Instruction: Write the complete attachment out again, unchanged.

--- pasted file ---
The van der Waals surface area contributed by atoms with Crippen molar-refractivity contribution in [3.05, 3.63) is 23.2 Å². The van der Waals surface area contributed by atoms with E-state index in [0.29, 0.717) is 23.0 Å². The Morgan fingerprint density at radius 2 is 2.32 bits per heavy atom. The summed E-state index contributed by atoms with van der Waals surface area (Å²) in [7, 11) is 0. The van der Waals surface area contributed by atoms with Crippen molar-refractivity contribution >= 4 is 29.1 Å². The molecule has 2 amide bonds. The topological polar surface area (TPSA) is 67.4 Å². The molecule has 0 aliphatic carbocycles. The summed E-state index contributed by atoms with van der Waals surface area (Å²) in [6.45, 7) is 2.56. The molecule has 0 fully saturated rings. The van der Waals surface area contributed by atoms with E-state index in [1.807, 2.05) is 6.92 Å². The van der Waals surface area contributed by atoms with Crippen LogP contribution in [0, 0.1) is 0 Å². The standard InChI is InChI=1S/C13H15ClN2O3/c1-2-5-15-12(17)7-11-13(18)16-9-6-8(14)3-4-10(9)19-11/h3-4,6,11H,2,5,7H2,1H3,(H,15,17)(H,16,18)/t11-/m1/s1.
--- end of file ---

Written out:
The van der Waals surface area contributed by atoms with Crippen molar-refractivity contribution in [3.05, 3.63) is 23.2 Å². The van der Waals surface area contributed by atoms with E-state index in [0.29, 0.717) is 23.0 Å². The Morgan fingerprint density at radius 2 is 2.32 bits per heavy atom. The summed E-state index contributed by atoms with van der Waals surface area (Å²) in [7, 11) is 0. The van der Waals surface area contributed by atoms with Crippen molar-refractivity contribution >= 4 is 29.1 Å². The molecule has 2 amide bonds. The topological polar surface area (TPSA) is 67.4 Å². The molecule has 0 aliphatic carbocycles. The summed E-state index contributed by atoms with van der Waals surface area (Å²) in [6.45, 7) is 2.56. The molecule has 0 fully saturated rings. The van der Waals surface area contributed by atoms with E-state index in [1.807, 2.05) is 6.92 Å². The van der Waals surface area contributed by atoms with Crippen LogP contribution in [0, 0.1) is 0 Å². The standard InChI is InChI=1S/C13H15ClN2O3/c1-2-5-15-12(17)7-11-13(18)16-9-6-8(14)3-4-10(9)19-11/h3-4,6,11H,2,5,7H2,1H3,(H,15,17)(H,16,18)/t11-/m1/s1.